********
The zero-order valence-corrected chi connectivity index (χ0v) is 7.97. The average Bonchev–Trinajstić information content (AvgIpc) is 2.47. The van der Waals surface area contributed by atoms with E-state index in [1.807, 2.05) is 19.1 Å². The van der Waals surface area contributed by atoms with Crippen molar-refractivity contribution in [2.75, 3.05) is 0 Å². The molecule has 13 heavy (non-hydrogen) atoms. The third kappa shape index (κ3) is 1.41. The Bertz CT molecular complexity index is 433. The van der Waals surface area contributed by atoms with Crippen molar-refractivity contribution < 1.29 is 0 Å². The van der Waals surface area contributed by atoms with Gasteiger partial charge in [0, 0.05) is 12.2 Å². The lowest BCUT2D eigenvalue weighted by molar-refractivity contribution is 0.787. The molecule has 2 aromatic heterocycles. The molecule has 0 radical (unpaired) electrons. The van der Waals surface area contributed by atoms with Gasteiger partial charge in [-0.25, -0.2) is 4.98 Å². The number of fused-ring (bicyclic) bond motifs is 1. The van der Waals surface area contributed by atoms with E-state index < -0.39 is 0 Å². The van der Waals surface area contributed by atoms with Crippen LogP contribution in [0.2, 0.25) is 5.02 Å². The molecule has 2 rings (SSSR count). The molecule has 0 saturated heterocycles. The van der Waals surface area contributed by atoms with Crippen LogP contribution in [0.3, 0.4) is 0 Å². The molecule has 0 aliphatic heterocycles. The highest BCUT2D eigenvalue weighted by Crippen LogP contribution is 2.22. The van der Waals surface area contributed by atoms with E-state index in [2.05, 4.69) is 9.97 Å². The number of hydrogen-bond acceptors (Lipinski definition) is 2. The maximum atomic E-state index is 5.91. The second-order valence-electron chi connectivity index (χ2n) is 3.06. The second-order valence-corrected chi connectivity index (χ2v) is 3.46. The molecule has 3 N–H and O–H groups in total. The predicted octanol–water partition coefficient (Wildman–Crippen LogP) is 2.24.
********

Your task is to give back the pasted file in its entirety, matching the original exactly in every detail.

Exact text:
The zero-order valence-corrected chi connectivity index (χ0v) is 7.97. The average Bonchev–Trinajstić information content (AvgIpc) is 2.47. The van der Waals surface area contributed by atoms with E-state index in [1.807, 2.05) is 19.1 Å². The van der Waals surface area contributed by atoms with Crippen molar-refractivity contribution in [2.75, 3.05) is 0 Å². The molecule has 13 heavy (non-hydrogen) atoms. The third kappa shape index (κ3) is 1.41. The Bertz CT molecular complexity index is 433. The van der Waals surface area contributed by atoms with Crippen molar-refractivity contribution < 1.29 is 0 Å². The van der Waals surface area contributed by atoms with Gasteiger partial charge in [0, 0.05) is 12.2 Å². The lowest BCUT2D eigenvalue weighted by molar-refractivity contribution is 0.787. The molecule has 2 aromatic heterocycles. The molecule has 0 radical (unpaired) electrons. The van der Waals surface area contributed by atoms with Gasteiger partial charge in [-0.25, -0.2) is 4.98 Å². The number of fused-ring (bicyclic) bond motifs is 1. The van der Waals surface area contributed by atoms with E-state index < -0.39 is 0 Å². The van der Waals surface area contributed by atoms with Crippen LogP contribution in [0.2, 0.25) is 5.02 Å². The molecule has 2 rings (SSSR count). The molecule has 0 saturated heterocycles. The van der Waals surface area contributed by atoms with Crippen LogP contribution in [0.3, 0.4) is 0 Å². The molecule has 0 aliphatic heterocycles. The highest BCUT2D eigenvalue weighted by Crippen LogP contribution is 2.22. The van der Waals surface area contributed by atoms with E-state index in [2.05, 4.69) is 9.97 Å². The number of hydrogen-bond acceptors (Lipinski definition) is 2. The maximum atomic E-state index is 5.91. The second-order valence-electron chi connectivity index (χ2n) is 3.06. The second-order valence-corrected chi connectivity index (χ2v) is 3.46. The molecule has 3 N–H and O–H groups in total. The predicted octanol–water partition coefficient (Wildman–Crippen LogP) is 2.24.